Eventually, my credit card processor teamed up with one of the first companies to offer an Internet credit card processing gateway, Cybercash. I hopped on board as one of the first customers. (more…)

February 15, 2007

“Green Address Bar” SSL Certificates

Filed under: .Net,Networking,PHP,T3city — pj @ 8:02 pm

I’ve written other places about SSL certificates. Once upon a time, you bought your SSL certificates from either Verisign or Thawte. Back then, all (both) SSL Certificate Authorities (CAs) did some real validation on the entity (business or person) that was applying for the SSL cert. To validate the entity, they did things like review corporate records to make sure addresses matched, looked up phone numbers in public directories and matched drivers licenses to domain registrations.

I can understand why they wanted a bit of money for the work that was required for validation that first year, but overall, SSL certificates have long been overpriced for the value they provide. After that first validation, the next year’s renewal costs the CA practically nothing, but they used to give no renewal discounts at all and, even now, renewal discounts don’t exist and multi-year discounts are not as substantial as they could (should?) be. (more…)

February 9, 2007

Linux vs. Windows for Web Hosting

Filed under: .Net,PHP,T3city — pj @ 3:19 am

A lot of people think I’m an Linux/open source bigot. That’s not true at all. I do love Linux and open source. As a programmer, I dig the ability to “use the source, Luke”. Not only is looking at source code interesting on its own (at least for some of us), but every now and then it really helps with debugging and troubleshooting. Linux Servers are simply better than Windows Servers for a lot of the hosting I do, so I learned how to host on Linux. Back in the days of Windows NT, there was no comparison – our Linux web servers ran heavily loaded for years at a time while Windows NT systems with more than one web site needed regular reboots – really, I’m not making it up. (more…)

January 31, 2007

Primary Data Center Switch Upgraded to Gigabit Ethernet

Filed under: Networking,T3city — pj @ 4:14 pm

We’ve been meaning to upgrade our switches to GigE for some time. Last week, I swapped out our trusty Cisco 2924 switch with a NetGear GigE Prosafe Smart Switch. So far, so good on the NetGear switch.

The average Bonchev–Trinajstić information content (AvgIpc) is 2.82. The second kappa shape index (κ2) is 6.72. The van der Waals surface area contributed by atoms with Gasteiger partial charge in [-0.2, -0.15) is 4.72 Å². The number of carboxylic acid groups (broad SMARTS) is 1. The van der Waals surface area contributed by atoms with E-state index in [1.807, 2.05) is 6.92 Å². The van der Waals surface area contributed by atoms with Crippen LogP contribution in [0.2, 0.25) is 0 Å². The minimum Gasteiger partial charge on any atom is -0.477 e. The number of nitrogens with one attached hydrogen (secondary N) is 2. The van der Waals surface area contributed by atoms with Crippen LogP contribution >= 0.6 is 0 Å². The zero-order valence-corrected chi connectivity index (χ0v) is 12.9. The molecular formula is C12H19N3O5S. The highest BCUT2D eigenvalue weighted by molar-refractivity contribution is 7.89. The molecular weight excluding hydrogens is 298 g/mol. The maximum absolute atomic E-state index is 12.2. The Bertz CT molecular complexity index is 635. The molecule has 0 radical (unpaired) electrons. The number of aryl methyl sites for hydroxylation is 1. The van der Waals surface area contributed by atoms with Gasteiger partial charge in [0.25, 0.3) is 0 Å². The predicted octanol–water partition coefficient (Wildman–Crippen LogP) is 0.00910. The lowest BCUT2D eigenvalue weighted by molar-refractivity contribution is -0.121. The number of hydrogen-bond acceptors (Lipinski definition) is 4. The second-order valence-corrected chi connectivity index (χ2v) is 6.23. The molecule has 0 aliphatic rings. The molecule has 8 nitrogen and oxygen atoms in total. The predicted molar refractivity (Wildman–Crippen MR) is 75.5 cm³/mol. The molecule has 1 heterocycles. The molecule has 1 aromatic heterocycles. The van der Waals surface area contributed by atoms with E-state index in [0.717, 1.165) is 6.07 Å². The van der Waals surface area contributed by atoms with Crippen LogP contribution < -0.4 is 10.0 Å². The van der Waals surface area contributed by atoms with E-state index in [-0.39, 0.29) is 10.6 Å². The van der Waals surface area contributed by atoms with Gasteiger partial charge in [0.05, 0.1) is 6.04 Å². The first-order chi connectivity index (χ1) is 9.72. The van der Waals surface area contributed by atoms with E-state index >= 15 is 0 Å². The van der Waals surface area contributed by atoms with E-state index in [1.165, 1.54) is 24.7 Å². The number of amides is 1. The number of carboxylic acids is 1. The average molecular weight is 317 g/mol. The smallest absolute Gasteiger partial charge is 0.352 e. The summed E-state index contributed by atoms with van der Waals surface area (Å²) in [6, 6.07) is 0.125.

The web UI is a little clunky, but overall, it’s better than most other switch configuration UI’s I’ve used in the past. I still prefer a script based configuration, but you don’t get that in these lower cost “web managed” switches.


November 28, 2006

PHP guestbook for

Filed under: PHP,Programming,T3city — pj @ 12:20 am

When T3city took over the hosting for, they had a guestbook on their web site. Their old host used what appeared to be a custom guestbook written in Cold Fusion. We don’t support Cold Fusion and I figured I could find something better in PHP, anyway. I found and installed the Purple Yin Guestbook. The PYG script worked well for some time. At some point, though, their guestbook (and guestbooks all over the Internet) got hit by bots (autonomous programs) created by spammers to post in guestbooks. Because the posts were automated, there were many of them. Eventually,’s owner, Gary, called and we discussed the spam problem. I decided to upgrade to the latest version of PYG. This new version supported captcha images. Gary asked to only use one random digit for the captcha image. This stopped the spam right away. Unfortunately, there were a lot of spam entries to clean up, but Gary worked on this as time allowed.

A couple of weeks ago, Gary started having more problems with his guestbook. It was slow and, more importantly, it wasn’t taking new posts. After some digging around, I found out that it was slow because PYG stored all the entries in a simple text file. THis is OK (and maybe ideal) for a guestbook with a few posts. Gary’s guestbook is active and covers several years. Also, there were still a fair number of spam posts that were not visible (Gary’s guestbook is moderated), but still in the text file. Altogether, Gary has over 3000 posts in his guestbook. (more…)